Digital Technologies are Rewriting the Old Rules of Marketing

  • Elena CandeloEmail author
Part of the International Series in Advanced Management Studies book series (ISAMS)


Advances in new computing technologies to gather and process large quantities of information, increased further in the second part of the 2000s. Nowadays, car clients make great use of digital media. Given that potential clients find a huge amount of content online, they make many decisions concerning the purchasing process before visiting a dealership. The marketing content they can find online has a significant impact on these decisions. The development of digital technologies marked the need to extend the “4Ps” of marketing to 7, to include people, process and physical evidence. The impact on the traditional marketing was profound. New technologies made it possible to change the core product and extend it. From the early 2000s, car companies moved towards “selling personal transportation solutions” rather than “just selling cars.” Customers participated in creating products through the web. In the pricing field, transparency increased, downward pressure on prices grew, and dynamic pricing challenged vendor-fixed pricing, especially for the low-cost segments. Regarding place, the relationship between customers and dealers is difficult to replace. Almost everywhere, franchisees have obtained state legislation to protect their positions. However, given that many car buyers make their purchasing decisions before they even consider visiting a dealership, manufacturers often turn to augmented reality (AR) and virtual reality (VR) to present their products. In terms of promotions, the digital age opened up new channels of communication: some people speak of “the end of an era.” In the digital age, customers have access to a large amount of information about products, and power shifts towards them.


  1. Adjei MT, Noble SM, Noble CH (2010) The influence of C2C communication in online brand communities on consumer purchase behaviuor. J Acad Mark Sci 38(5):634–654CrossRefGoogle Scholar
  2. Baye MR, Gatti JRJ, Kattuman P, Morgan J (2007) A dashboard for online pricing. Calif Manag Rev 50(1):202–216CrossRefGoogle Scholar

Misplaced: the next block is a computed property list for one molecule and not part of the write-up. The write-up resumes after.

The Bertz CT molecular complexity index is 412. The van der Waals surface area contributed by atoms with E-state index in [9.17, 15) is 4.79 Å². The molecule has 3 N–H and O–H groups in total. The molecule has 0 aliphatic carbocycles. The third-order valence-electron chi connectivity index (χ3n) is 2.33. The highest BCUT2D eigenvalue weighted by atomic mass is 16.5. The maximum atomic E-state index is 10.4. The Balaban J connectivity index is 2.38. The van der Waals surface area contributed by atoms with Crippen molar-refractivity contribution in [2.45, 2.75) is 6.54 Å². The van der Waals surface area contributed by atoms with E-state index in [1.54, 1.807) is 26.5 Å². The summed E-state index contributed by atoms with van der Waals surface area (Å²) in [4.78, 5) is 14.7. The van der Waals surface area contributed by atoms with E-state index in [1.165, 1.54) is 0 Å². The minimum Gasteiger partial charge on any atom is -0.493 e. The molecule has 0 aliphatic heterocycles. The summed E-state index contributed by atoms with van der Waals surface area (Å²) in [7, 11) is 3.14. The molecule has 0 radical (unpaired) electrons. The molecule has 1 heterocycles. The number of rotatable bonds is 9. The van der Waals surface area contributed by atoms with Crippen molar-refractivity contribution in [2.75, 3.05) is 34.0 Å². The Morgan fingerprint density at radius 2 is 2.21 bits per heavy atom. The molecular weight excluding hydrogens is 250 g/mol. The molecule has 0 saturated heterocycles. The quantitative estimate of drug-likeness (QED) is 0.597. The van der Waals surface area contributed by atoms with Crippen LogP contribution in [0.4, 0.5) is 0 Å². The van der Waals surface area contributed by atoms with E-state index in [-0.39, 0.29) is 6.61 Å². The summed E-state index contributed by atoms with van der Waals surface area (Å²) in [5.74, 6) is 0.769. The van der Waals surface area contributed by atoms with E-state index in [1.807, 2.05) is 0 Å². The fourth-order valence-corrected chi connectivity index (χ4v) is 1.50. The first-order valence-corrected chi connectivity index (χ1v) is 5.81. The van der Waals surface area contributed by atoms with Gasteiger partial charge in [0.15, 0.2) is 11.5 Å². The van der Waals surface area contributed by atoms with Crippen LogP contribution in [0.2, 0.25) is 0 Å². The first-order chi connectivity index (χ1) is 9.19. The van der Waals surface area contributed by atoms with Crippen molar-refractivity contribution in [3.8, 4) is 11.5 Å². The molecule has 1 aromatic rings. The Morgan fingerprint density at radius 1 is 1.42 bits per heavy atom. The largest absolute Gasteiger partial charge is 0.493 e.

3. Burke R, Rangaswamy A, Gupta S (2001) Rethinking market research in the digital world. In: Mahajan V, Wind J (eds) Digital marketing: global strategies from the worlds’ leading experts. Wiley, London, pp 226–255Google Scholar
  4. Canzler W, Knie A (2016) Mobility in the age of digital modernity: why the private car is losing its significance, intermodal transport is winning and why digitalisation is the key. Appl Mobilities 1(1):56–67CrossRefGoogle Scholar
  5. Chaffey D, Chadwick E (2016) Digital marketing. PearsonGoogle Scholar
  6. Currid-Halkett E (2017) The sum of small things: a theory of the aspirational class. Princeton University PressGoogle Scholar
  7. D’Aveni R (2000) Beating the commodity. Harvard Business PressGoogle Scholar
  8. Deighton J, Barwise P (2001) Digital marketing communication. In: Mahajan V, Wind J (eds) Digital marketing: global strategies from the worlds’ leading experts. Wiley, London, pp 239–261Google Scholar
  9. Dodson I (2016) The art of digital marketing. Wiley, LondonGoogle Scholar
  10. Holzwarth M, Janiszewski C, Neumann MM (2006) The influence of avatars on online consumer shopping behavior. J Mark 70(4):19–36CrossRefGoogle Scholar
  11. JD Power and Associated (2000) More than half of all new vehicle buyers use the internet during the shopping process (press release, September 14)Google Scholar
  12. Kotler P, Kartajaya H, Setiawan I (2017) Marketing 4.0. Moving from traditional marketing to digital. Wiley, LondonGoogle Scholar
  13. Oge M (2013) Driving the future: combating climate change with cleaner, smarter cars. Arcade Publishing Google Scholar
  14. Palmer A (2014) Principles of service marketing. McGraw-Hill, NYGoogle Scholar
  15. Ryan D (2015) Understanding digital marketing: marketing strategies for engaging the digital generation. Kogan PageGoogle Scholar
  16. Simon H, Schumann H (2001) Pricing opportunities in the digital age. In: Mahajan V, Wind J (eds) Digital marketing: global strategies from the worlds’ leading experts. Wiley, London, pp 362–390Google Scholar
  17. Sumantran W, Fine C, Gonsalvez D (2017) Faster, smarter, greener: the future of the car and urban mobility. The MIT PressGoogle Scholar
  18. Tapscott D (2000) Digital capital: harnessing the power of business webs. Harvard Business School PressGoogle Scholar
  19. Veblen T (1899, new ed 1924) The theory of the leisure class. Allen & Uniwin, LondonGoogle Scholar
  20. Winkelhake U (2017) The digital transformation of the automotive industry. Springer, BerlinGoogle Scholar

Copyright information

© Springer Nature Switzerland AG 2019

Authors and Affiliations

  1. 1.Department of ManagementUniversity of TurinTurinItaly

Personalised recommendations